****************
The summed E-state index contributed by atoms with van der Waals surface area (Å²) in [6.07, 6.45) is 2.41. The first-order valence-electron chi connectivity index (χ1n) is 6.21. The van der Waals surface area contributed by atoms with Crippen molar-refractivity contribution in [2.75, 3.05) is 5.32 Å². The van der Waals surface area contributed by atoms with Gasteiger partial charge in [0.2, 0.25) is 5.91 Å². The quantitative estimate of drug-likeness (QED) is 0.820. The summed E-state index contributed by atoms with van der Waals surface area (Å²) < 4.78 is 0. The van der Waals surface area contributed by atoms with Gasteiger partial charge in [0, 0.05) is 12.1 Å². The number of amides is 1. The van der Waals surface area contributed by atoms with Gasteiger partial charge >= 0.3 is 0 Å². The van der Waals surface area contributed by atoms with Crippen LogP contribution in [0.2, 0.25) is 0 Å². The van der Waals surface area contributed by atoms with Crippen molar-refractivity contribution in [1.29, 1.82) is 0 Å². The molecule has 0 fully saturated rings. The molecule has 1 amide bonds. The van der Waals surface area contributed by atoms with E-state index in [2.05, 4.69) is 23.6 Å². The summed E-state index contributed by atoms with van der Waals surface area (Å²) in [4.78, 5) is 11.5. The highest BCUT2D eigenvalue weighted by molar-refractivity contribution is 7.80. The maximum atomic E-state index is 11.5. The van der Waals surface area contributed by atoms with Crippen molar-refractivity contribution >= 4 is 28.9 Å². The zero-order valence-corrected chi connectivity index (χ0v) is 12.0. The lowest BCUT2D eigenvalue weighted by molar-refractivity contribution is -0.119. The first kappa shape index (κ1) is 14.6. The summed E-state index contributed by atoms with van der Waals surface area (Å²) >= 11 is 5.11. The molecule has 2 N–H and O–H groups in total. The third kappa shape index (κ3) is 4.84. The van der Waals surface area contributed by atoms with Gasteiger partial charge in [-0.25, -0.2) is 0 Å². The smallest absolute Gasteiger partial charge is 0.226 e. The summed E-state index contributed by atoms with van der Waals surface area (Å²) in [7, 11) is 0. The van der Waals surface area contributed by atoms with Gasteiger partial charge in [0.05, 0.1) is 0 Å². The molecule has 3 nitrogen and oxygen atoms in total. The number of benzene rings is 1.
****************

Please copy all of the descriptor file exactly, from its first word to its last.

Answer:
The summed E-state index contributed by atoms with van der Waals surface area (Å²) in [6.07, 6.45) is 2.41. The first-order valence-electron chi connectivity index (χ1n) is 6.21. The van der Waals surface area contributed by atoms with Crippen molar-refractivity contribution in [2.75, 3.05) is 5.32 Å². The van der Waals surface area contributed by atoms with Gasteiger partial charge in [0.2, 0.25) is 5.91 Å². The quantitative estimate of drug-likeness (QED) is 0.820. The summed E-state index contributed by atoms with van der Waals surface area (Å²) < 4.78 is 0. The van der Waals surface area contributed by atoms with Gasteiger partial charge in [0, 0.05) is 12.1 Å². The number of amides is 1. The van der Waals surface area contributed by atoms with Gasteiger partial charge >= 0.3 is 0 Å². The van der Waals surface area contributed by atoms with Crippen LogP contribution in [0.2, 0.25) is 0 Å². The van der Waals surface area contributed by atoms with Crippen molar-refractivity contribution in [1.29, 1.82) is 0 Å². The molecule has 0 fully saturated rings. The molecule has 1 amide bonds. The van der Waals surface area contributed by atoms with E-state index in [2.05, 4.69) is 23.6 Å². The summed E-state index contributed by atoms with van der Waals surface area (Å²) in [4.78, 5) is 11.5. The highest BCUT2D eigenvalue weighted by molar-refractivity contribution is 7.80. The maximum atomic E-state index is 11.5. The van der Waals surface area contributed by atoms with Crippen molar-refractivity contribution >= 4 is 28.9 Å². The zero-order valence-corrected chi connectivity index (χ0v) is 12.0. The lowest BCUT2D eigenvalue weighted by molar-refractivity contribution is -0.119. The first kappa shape index (κ1) is 14.6. The summed E-state index contributed by atoms with van der Waals surface area (Å²) >= 11 is 5.11. The molecule has 2 N–H and O–H groups in total. The third kappa shape index (κ3) is 4.84. The van der Waals surface area contributed by atoms with Gasteiger partial charge in [-0.25, -0.2) is 0 Å². The smallest absolute Gasteiger partial charge is 0.226 e. The summed E-state index contributed by atoms with van der Waals surface area (Å²) in [7, 11) is 0. The van der Waals surface area contributed by atoms with Gasteiger partial charge in [0.05, 0.1) is 0 Å². The molecule has 3 nitrogen and oxygen atoms in total. The number of benzene rings is 1.